Walking the Talk

by Ken Briggs

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The garbage got collected on schedule this week of Martin Luther King Jr.'s remembrance, unlike usual red letter days when workers are off. Like most communities, mine "honors" Dr. King grudgingly in patchwork fashion, agencies like the Postal Service and the banks shutting down while others do or don't. Many don't.

The resistance stems mostly from the legacy of racism, and the subconscious expression of it, but another aspect of it is more ambiguous. We as a people generally love examples of sheer bravery that willingly face death for a cause. Documentaries and ceremonies constantly highlight military and civilian acts of courage and confer the term "hero" on a wide variety of subjects from fire fighters to 8-year-olds who rescue their parents from a house fire.

Dr. King's heroism is unquestioned and surely respected even by those who fiercely oppose everything he stood for. But somehow there's not enough of the heroic afterglow to neutralize the racial bias. 

Politicians and religious leaders faced the surly state troopers in the civil rights era and could claim some of that heritage of "walking the talk," but the summons to that kind of public courage in the service of justice has faded. Yet nothing does more to instill a cause than the character of those who place themselves in danger to defend their principles in the name of love. By comparison, terrorists inflict the contrary principle of hate by destroying in the name of their principles.

The old saying is that words without actions don't mean much, and we get almost nothing but words from public figures. There's much to be said for dialog, to be sure, but if that debate isn't pointing to concrete initiatives to improve things then it's blowing hot air or preaching ideals without the inner fortitude to do more than speak truth to power. King did that but also organized to confront that power with spiritual power and economic/political strategies.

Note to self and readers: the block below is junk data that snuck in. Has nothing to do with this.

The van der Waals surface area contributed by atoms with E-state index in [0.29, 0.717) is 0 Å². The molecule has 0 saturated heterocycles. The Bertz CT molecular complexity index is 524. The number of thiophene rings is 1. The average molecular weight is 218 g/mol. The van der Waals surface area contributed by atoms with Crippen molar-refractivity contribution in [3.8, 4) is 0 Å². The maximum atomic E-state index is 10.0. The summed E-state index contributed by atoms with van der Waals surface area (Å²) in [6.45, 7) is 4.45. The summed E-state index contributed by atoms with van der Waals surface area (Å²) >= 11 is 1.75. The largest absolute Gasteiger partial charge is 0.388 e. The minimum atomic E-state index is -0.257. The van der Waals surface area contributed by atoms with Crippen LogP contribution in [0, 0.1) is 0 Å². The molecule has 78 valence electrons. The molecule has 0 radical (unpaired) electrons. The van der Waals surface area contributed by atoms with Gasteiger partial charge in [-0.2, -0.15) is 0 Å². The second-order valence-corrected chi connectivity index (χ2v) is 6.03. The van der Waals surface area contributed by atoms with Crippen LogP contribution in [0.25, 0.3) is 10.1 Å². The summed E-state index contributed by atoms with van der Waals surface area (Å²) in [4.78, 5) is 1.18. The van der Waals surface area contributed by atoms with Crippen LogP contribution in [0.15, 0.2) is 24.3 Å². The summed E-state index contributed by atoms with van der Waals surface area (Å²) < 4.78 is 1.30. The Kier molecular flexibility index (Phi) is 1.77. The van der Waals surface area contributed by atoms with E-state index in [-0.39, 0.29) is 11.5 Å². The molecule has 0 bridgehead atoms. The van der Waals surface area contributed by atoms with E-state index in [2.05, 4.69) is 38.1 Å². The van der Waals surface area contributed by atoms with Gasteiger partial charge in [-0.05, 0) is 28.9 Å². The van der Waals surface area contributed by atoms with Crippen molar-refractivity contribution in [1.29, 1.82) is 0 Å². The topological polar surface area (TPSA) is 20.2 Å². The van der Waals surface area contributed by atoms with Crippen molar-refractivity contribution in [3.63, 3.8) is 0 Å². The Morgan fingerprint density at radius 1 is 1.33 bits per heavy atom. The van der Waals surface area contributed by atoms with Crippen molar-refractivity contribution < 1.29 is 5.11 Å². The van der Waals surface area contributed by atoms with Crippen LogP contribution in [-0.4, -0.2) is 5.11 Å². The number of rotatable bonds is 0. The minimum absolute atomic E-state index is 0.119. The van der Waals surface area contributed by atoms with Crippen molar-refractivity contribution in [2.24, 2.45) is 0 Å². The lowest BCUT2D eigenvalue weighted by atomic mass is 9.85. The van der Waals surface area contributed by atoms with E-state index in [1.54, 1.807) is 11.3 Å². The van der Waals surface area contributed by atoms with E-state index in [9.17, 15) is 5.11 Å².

While it wouldn't be fair to compare Dr. King with Pope Francis too closely, they do represent very different alternatives to "reform." The pope talks. King talked and put his body on the line. Apart from judging one better than the other, which is likely to be more effective?

Perhaps people listen to the pope's good words about the scandal of poverty and the injustice of the world order and by behind-the-scenes actions he's taken actions to back that up. We don't know. It's also possible that people are listening and setting the equivalent of civil rights movements in their own communities. There is scant evidence that the pope's pleas are translating into action or that he himself has been a reformer in deploying church resources to improving the lot of the poor, but perhaps he's doing it. Otherwise, I fear he will fade into the background of just another talking head who's entitled to  his opinion but not terribly authoritative or persuasive. King had his own flaws, as the movie Selma readily covers, but lack of courage to take a bullet for African-American justice was not one of them. Given the obstacle of his race, he might have remained confined to preaching the message of freedom and left it at that. But up to that day when he put on his suit and marched with, ironically enough, the garbage workers, before being shot to death, he exemplified what he said.

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